The text moves into a demand to give up one’s rights for the sake of the supposedly weaker members of the community. What is done with perceived rights has the potential to unfold in a cruciform pattern or a selfish one.
Rights versus community are becoming more and more mutually exclusive in the Communitarian perspective that is coming to light in the letter.
As an alternative, Paul pleads that they imitate him. He draws his life from Christ and, therefore, exemplifies this pattern as evidenced by the rights he has given up as an apostle.
Generosity and patience,
loyalty and affection,
responsibility and care with one another.
These are the prescribed alternatives to using their knowledge and rights to get their way.
Love must modify rights for the best interests of all.
Yet, Paul does not leave this ethic in the abstract, but particularizes it in the experience of food. Meals, apparently, are at the heart of the Christian community and, as meals are also formative in the pagan culture surrounding this church, a decision must be made for which identity will be chosen based on what kind of meal one participates in. Paul now moves to criticize the Corinthians that, rather than keep the meal of the Lord’s death, they have functioned antithetically to the cruciform body.
Setting Up the Institution of the Lord’s Supper — First Corinthians 11
The Corinthians have turned this meal referred to as the Lord’s Supper into something more akin to a gentile festival where the socially deprived or economically dependent latecomers are treated differently (1 Cor 11v11) and where the ones enforcing this failure don’t seem to care (1 Cor 11v12).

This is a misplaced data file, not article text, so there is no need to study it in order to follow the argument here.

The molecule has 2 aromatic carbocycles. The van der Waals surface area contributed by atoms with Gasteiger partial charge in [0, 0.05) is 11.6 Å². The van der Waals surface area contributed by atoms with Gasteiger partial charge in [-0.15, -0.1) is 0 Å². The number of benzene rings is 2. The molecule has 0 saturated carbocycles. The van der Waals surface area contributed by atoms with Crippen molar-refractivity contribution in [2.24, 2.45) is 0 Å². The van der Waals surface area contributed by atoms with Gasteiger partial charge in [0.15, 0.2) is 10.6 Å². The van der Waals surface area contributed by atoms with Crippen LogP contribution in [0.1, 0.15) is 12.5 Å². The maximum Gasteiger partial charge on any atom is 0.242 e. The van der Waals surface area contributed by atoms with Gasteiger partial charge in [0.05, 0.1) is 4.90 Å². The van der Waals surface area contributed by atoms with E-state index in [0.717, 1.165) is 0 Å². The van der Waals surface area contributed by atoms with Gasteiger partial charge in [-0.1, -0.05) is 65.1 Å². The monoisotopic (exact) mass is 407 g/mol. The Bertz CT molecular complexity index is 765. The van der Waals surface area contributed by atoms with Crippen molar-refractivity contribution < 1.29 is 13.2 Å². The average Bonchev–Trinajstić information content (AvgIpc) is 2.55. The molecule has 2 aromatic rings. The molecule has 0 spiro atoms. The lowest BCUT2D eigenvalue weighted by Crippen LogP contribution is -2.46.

If love is supposed to modify their freedom and rights, they have failed to love and, as such, Paul no longer commends them for their gatherings saying that they do more harm than good (1 Cor 11v17).
Can I just say that I love that line?
Their church services suck and do more harm than good.
Honestly, how better off would we be if some churches just didn’t even meet anymore?
Why is this the case for Corinth? Because the very body that they are claiming to participate in is actually being dismissed at the very meal where that body is meant to be formed.
In the opening of the specific text in question (1 Corinthians 11v17–34), Paul offers some details as to what is going wrong. Splits occur, the meeting involving the Lord’s Supper does not amount to eating the Lord’s Supper, and one devours their meal while another goes hungry and another is drunk (1 Cor 11v17–22).
Within this situation, Paul implicates two categories of members in the church — the “haves” and the “have nots”.
Dale Martin articulates the socioeconomic setting of the Corinthian church by building off of Gerd Theissen’s work surrounding Greco-Roman dinner parties as a template for the Paul’s discussion in this part of the letter. The “haves” would be able to arrive early because of their control over their time and begin the meal at their own leisure. Thus begins the separation that allows some to be full while others are hungry. Further, the status differentiation would implicate the separation being confronted at these meals. In keeping with Greco-Roman dinners, the host could decide seating based on the honor of the guests, usually in the form of a three-sided table called a triclinium. The “haves” would have been the ones with the houses able to host such gatherings and, therefore, dictate the seating process. Those closest to the host would have access to better food and drink as well as more quantity of both. As noted by Achtemeier, Green, & Thompson, there is also evidence that Roman houses would not be big enough to fit all of the assembly in one room. Therefore, this Eucharistic gathering would have various rooms filled with people and separated according to their status and level of importance. Anthony Thiselton furthers this point by saying,